“That’s a good question. I don’t know. We’ll have to see,” answered Kristaps Porzingis when asked if he was 100%. The 7’3” big man returned last night for the Celtics after missing 38 days with a soleus strain.

As Mike Breen proclaimed last night, “I’m not sure the Porzingis family would have predicted this.”

After coming off the bench, the Latvian instantly made his impact felt, and the T.D. Garden crowd responded. He finished the first quarter with 11 points, three rebounds, three blocks and +16. He nailed a 29-foot three as part of a Boston barrage to end the first up 17. He scored 22 points in just 21 minutes of game action as both coaches pulled their starters with five minutes to go in the fourth. He played his best game of the season at the most critical time.

Along with Porzingis’ unicorn-like comeback, the Celtic defense stole the show. Boston held Dallas to 89 points, their lowest mark of the postseason, and 25% from three. The Celtic strategy focused on forcing Luka Doncic to play one one-on-one and making him win in isolation. The Slovenian still ended the game with 30 points but only one assist, his lowest mark of the playoffs. The Mavs only finished with nine helpers on the day, and Boston had as many blocks (9) as Dallas did assists. Kyrie Irving, the focal point of jeering from the Celtic fans, did not deliver the goods and let his co-star down. He went 0-5 from three and only knocked in 12 points as his record drops to 0-11 when playing his former team since he left them.

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Dallas went up by four in the game’s first three minutes, but was the last of their lead. Instantly, the Celtics ripped off a 7-0 run to retake control, and after a few minutes of back-and-forth action, Boston buried the Mavericks. Over the final six minutes of the first, Joe Mazzula‘s men ripped off a 23-5 run to end the quarter, with Porzingis scoring 11 of the 23. The Celtics picked up their defensive intensity, making Dallas play through a crowd and full-court pressure that they melted under. On the offensive end, Boston knocked down five threes in five minutes, including three long balls in 40 seconds, setting the tone for the rest of the series.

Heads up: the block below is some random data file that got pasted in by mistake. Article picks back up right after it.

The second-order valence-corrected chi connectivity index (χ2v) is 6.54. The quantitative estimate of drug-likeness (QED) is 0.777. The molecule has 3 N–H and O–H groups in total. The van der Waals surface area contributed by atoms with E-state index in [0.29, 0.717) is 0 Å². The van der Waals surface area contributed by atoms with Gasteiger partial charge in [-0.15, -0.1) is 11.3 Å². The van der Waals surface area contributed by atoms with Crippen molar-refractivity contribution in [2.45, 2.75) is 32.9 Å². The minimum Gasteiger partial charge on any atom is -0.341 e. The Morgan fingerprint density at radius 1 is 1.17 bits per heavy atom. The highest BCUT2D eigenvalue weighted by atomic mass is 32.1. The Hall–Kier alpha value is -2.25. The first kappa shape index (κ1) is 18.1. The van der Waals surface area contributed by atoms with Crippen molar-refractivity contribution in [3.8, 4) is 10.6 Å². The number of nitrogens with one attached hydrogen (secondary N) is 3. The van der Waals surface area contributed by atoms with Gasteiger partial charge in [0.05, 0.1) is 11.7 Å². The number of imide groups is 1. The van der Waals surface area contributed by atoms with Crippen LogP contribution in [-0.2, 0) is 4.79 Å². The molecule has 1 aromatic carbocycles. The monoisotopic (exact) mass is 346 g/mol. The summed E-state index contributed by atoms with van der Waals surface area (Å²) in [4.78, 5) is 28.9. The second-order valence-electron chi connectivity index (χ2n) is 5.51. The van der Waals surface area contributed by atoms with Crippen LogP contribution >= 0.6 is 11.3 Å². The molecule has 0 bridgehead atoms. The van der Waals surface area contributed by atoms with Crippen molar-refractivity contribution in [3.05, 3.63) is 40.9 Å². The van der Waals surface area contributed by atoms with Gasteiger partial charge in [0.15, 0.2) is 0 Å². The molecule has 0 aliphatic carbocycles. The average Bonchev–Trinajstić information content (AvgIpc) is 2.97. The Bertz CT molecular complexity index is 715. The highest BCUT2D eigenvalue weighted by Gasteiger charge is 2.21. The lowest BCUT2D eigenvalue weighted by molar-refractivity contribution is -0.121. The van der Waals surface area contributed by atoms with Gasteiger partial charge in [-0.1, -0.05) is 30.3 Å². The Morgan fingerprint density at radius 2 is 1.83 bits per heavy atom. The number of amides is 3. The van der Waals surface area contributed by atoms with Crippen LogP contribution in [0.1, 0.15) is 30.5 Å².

The dominance continued in the second, and the Celtics doubled up the Mavs 58-29 with four minutes to play in the half after a 10-0 run. Doncic began to heat up to the end quarter, knocking down a signature step-back with nine seconds remaining to cap off a 7-0 sprint, but still were down 63-42 as the buzzer sounded.

The momentum they used to close the half stayed with Dallas during the opening minutes of the third. The Boston offense went stagnant as the Mavs chipped into the Celtic advantage. Doncic had ten points in eight minutes, including a 27-foot long-range bomb that cut the deficit to eight.

However, this is not the Celtics of old. Mazzula called a timeout to refocus his team, and the stoppage in play helped them slam the door for good.

Jayson Tatum and Jaylen Brown did not have their best games offensively but took the game over when their team needed it. The duo scored or assisted on all 14 points of a back-breaking 14-0 run for the Celtics to end the third. After what the Mavs did to begin the quarter, they still only won the third 24-23.

Dallas dug themselves a hole too steep to climb out of, and except for a few nervous minutes in the third, Boston convincingly took care of business. Boston went up by 20 points heading into the fourth, 86-66, as their defensive dominance shut Dallas out.

The Mavs never got within more than 17 for the rest of the night and did not have any pushback left, scoring just nine points in the first seven minutes of the fourth. Jason Kidd waved the white flag with the Celtics up 100-75, and soon after, Boston’s stars checked out of game one for the final time.

Boston won 107-89 in a game that never felt that competitive. Dallas will surely make adjustments, but the Celtic spacing is a question few teams have had an answer for all season—seven players in green and white made multiple threes, an NBA Finals record.

Each team gets two days off instead of the usual one because it is the finals. Game two will be Sunday back in Boston.

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